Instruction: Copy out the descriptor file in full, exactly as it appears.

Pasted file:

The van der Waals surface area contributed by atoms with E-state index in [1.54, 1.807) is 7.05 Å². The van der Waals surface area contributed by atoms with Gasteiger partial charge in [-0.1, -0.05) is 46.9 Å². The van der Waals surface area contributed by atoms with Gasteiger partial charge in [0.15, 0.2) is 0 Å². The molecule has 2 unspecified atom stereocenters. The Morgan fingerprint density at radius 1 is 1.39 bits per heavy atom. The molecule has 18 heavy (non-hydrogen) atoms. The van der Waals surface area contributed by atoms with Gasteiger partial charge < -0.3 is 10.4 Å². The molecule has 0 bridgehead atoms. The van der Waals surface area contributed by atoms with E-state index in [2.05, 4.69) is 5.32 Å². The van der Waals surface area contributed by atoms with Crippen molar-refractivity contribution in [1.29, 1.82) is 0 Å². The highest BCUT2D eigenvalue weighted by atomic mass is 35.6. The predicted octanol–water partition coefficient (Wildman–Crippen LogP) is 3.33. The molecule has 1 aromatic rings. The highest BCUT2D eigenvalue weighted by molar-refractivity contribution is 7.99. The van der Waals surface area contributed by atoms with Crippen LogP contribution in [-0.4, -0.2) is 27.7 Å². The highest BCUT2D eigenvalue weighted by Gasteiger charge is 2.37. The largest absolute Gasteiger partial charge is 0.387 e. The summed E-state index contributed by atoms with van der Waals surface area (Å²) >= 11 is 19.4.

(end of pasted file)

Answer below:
The van der Waals surface area contributed by atoms with E-state index in [1.54, 1.807) is 7.05 Å². The van der Waals surface area contributed by atoms with Gasteiger partial charge in [-0.1, -0.05) is 46.9 Å². The van der Waals surface area contributed by atoms with Gasteiger partial charge in [0.15, 0.2) is 0 Å². The molecule has 2 unspecified atom stereocenters. The Morgan fingerprint density at radius 1 is 1.39 bits per heavy atom. The molecule has 18 heavy (non-hydrogen) atoms. The van der Waals surface area contributed by atoms with Gasteiger partial charge < -0.3 is 10.4 Å². The molecule has 0 bridgehead atoms. The van der Waals surface area contributed by atoms with E-state index in [2.05, 4.69) is 5.32 Å². The van der Waals surface area contributed by atoms with Crippen molar-refractivity contribution in [1.29, 1.82) is 0 Å². The highest BCUT2D eigenvalue weighted by atomic mass is 35.6. The predicted octanol–water partition coefficient (Wildman–Crippen LogP) is 3.33. The molecule has 1 aromatic rings. The highest BCUT2D eigenvalue weighted by molar-refractivity contribution is 7.99. The van der Waals surface area contributed by atoms with Crippen LogP contribution in [-0.4, -0.2) is 27.7 Å². The highest BCUT2D eigenvalue weighted by Gasteiger charge is 2.37. The largest absolute Gasteiger partial charge is 0.387 e. The summed E-state index contributed by atoms with van der Waals surface area (Å²) >= 11 is 19.4.